The Institute for Local Self Reliance highlights the work of Le Sueur County

The Institute for Local Self Reliance highlights the work of Le Sueur County on their road to getting better broadband…

Over the last three years, Le Sueur County, Minnesota has assembled a task force of citizens, local officials, and business leaders which have succeeded in dramatically improving broadband for thousands of residents who previously had poor or no connectivity. In doing so, they’ve also forged relationships, inventoried local resources, and created a model which is likely to see the landscape go from one where nearly all residents in the county were under- or unserved by basic broadband at the beginning of 2018 to one where the vast majority of the community will have access at 100/20 Mbps in the next couple years. And if efforts continue to succeed, it’s possible we might see full fiber coverage in Le Sueur by the end of the decade, making it one of the most connected counties in the state.

They follow the story from start…

Until the middle of the last decade, residents were largely on their own to find solutions. Starting about five years ago, however, things began to change. One Le Sueur resident who had paid individually to bring better Internet access to her home so she could run her small business took the initiative to bring up issue to the county board. Shortly thereafter, a diverse and energetic group came together to form the local broadband task force, including community residents, the IT director for a collection of the town school districts, IT Manager for Le Sueur County Jeff Niesen, local business leaders, the county board, and the county administrator. All agreed that there was a case for better broadband for homes as to drive economic development.

Le Sueur worked on a feasibility study…

Work to improve local connectivity began in 2017, when the county helped secure a $50,000 from the Blandin Foundation to do a feasibility study and look for solutions. At the same time, in 2018 the county put out a broadband survey to get a handle on where service was and wasn’t (for reasons we’ll reiterate until we’re blue in the face or it’s fixed), illustrated in the map to the left where red areas of the county are unserved, purple areas underserved with connections between 25/3 Mbps and 100/20 Mbps, and green areas served by wireline broadband of at least 100/20 Mbps. By 2019 these preliminary endeavors were done, but the county — realizing that tackling the entirety of the $14 million project consisting of 800 miles of fiber in one attempt was unrealistic — approached expanding broadband in a targeted and incremental fashion instead.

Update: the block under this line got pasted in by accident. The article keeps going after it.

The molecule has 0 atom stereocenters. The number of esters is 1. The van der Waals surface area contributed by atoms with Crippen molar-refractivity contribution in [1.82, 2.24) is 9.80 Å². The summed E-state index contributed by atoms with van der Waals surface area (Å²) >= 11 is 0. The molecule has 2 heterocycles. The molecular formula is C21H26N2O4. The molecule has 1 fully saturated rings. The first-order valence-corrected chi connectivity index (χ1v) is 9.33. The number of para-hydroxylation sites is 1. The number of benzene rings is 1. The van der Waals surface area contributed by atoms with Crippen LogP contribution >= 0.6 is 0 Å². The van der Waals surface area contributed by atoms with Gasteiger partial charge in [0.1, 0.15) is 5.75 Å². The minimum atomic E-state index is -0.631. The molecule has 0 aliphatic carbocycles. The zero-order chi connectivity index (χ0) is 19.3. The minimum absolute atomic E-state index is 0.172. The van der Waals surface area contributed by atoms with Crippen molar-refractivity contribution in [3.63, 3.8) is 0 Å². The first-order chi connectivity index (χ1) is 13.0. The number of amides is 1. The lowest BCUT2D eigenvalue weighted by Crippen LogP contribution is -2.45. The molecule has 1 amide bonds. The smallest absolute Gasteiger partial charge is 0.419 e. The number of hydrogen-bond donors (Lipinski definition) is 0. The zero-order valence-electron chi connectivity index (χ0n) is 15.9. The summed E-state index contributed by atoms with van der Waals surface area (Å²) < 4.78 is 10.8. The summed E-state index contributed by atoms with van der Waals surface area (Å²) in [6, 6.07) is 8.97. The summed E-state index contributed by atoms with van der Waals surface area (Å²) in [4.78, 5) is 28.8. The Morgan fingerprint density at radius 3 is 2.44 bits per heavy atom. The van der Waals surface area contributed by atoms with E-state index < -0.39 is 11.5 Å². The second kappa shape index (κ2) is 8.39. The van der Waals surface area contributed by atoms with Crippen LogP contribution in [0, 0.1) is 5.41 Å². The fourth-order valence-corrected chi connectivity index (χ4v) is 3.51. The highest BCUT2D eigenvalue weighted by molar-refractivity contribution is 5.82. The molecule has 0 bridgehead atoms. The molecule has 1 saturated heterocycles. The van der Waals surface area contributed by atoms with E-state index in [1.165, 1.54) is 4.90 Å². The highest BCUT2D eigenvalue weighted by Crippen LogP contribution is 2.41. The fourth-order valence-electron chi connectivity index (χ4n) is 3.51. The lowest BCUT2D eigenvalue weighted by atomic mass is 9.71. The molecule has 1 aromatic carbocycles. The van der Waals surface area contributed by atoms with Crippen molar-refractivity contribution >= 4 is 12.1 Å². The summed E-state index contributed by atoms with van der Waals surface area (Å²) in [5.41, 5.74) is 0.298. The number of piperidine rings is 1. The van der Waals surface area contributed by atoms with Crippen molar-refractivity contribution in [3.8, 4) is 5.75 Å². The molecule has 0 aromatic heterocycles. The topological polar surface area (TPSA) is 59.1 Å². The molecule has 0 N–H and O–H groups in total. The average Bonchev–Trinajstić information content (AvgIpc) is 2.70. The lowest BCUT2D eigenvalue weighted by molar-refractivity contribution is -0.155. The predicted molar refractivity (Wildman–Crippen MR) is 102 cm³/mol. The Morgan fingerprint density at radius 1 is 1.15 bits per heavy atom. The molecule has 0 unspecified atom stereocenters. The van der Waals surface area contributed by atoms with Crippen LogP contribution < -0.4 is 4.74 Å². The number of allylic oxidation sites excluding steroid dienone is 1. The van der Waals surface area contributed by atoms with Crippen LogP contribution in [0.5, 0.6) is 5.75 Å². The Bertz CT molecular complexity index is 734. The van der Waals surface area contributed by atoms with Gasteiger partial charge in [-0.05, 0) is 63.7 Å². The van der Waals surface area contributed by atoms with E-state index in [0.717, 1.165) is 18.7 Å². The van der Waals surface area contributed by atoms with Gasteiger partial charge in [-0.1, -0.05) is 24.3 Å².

That led to a successful MN Border to Border broadband grant…

The first move was to use the feasibility study as the basis for issuing an RFP to partner with local ISPs to apply for a Border to Border Broadband grant operated under the Minnesota Department of Employment and Economic Development (DEED) program, which in 2019 led to a successful partnership with a local telephone company for a project covering 225-250 homes using 100 miles of fiber in Derrynane (pop. 525) and Lanesburg (pop. 2,100) Townships on the northern end of the county, along with a handful of homes in nearby Montgomery and Lexington townships.

Then reaction to the pandemic…

Le Sueur had no more warning than did any other community in forecasting the current pandemic, but when it hit the local broadband task force kicked into high gear. Three projects were realized to bring better connectivity to the region.

  • The first of these is a partnership with ISP MetroNet using CARES Act funds for a fiber network expansion which has connected about 420 homes (including 59 completely unserved) using 49 miles of fiber in Waterville, Kilkenny, Montgomery, Cordova, Sharon, Lexington, and Kasota.

  • The second project is a partnership with NetWave Broadband to add wireless hardware to seven towers throughout the county in Cleveland, Cordova Township, Kasota Township, Le Center, Montgomery, Tyrone Township, and Waterbill with a rough range of seven to ten miles each to bring service up to 100 Megabits per second (Mbps) download speeds out to the remaining 80% of the unconnected.

  • Third and finally, the county has installed free public Wi-Fi access to seven areas around the county, including boat landings, community parks, and campgrounds.

Blandin gets a nod…

You can see the gains made in te last two years in the map to the left, where red areas (unserved) turned purple and purple areas (underserved at <100/20 Mbps) turned green. Le Sueur is a Blandin Broadband Community for 2020-2021, and the county attributes its success over the last three years to the energy brought by local residents and county officials. It seems from the outside that part of their success, also, has been in finding and forging relationships with local and regional ISPs to the benefit of both residents and those companies.

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